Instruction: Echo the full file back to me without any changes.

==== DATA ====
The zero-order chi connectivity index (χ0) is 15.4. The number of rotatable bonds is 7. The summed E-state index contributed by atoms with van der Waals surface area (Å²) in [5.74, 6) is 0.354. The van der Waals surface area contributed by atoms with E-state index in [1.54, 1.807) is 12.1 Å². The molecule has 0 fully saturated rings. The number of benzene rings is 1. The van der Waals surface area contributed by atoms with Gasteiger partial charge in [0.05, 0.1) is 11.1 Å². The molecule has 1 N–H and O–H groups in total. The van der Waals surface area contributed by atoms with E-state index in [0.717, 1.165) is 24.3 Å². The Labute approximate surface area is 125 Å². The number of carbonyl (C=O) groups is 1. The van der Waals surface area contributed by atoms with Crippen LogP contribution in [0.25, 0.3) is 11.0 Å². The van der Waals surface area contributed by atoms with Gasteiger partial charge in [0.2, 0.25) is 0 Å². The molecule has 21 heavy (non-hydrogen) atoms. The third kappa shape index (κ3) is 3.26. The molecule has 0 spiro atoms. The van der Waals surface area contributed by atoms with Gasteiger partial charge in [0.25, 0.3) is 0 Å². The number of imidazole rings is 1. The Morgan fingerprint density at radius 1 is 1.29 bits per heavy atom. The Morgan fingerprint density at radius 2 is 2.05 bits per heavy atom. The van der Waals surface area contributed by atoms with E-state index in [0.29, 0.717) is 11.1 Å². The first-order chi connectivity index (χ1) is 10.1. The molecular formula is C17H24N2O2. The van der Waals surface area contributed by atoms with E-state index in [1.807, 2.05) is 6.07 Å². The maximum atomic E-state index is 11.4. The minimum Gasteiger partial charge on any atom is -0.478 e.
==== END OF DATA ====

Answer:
The zero-order chi connectivity index (χ0) is 15.4. The number of rotatable bonds is 7. The summed E-state index contributed by atoms with van der Waals surface area (Å²) in [5.74, 6) is 0.354. The van der Waals surface area contributed by atoms with E-state index in [1.54, 1.807) is 12.1 Å². The molecule has 0 fully saturated rings. The number of benzene rings is 1. The van der Waals surface area contributed by atoms with Gasteiger partial charge in [0.05, 0.1) is 11.1 Å². The molecule has 1 N–H and O–H groups in total. The van der Waals surface area contributed by atoms with E-state index in [0.717, 1.165) is 24.3 Å². The Labute approximate surface area is 125 Å². The number of carbonyl (C=O) groups is 1. The van der Waals surface area contributed by atoms with Crippen LogP contribution in [0.25, 0.3) is 11.0 Å². The van der Waals surface area contributed by atoms with Gasteiger partial charge in [0.2, 0.25) is 0 Å². The molecule has 21 heavy (non-hydrogen) atoms. The third kappa shape index (κ3) is 3.26. The molecule has 0 spiro atoms. The van der Waals surface area contributed by atoms with Gasteiger partial charge in [0.25, 0.3) is 0 Å². The number of imidazole rings is 1. The Morgan fingerprint density at radius 1 is 1.29 bits per heavy atom. The Morgan fingerprint density at radius 2 is 2.05 bits per heavy atom. The van der Waals surface area contributed by atoms with E-state index in [0.29, 0.717) is 11.1 Å². The first-order chi connectivity index (χ1) is 10.1. The molecular formula is C17H24N2O2. The van der Waals surface area contributed by atoms with E-state index in [1.807, 2.05) is 6.07 Å². The maximum atomic E-state index is 11.4. The minimum Gasteiger partial charge on any atom is -0.478 e.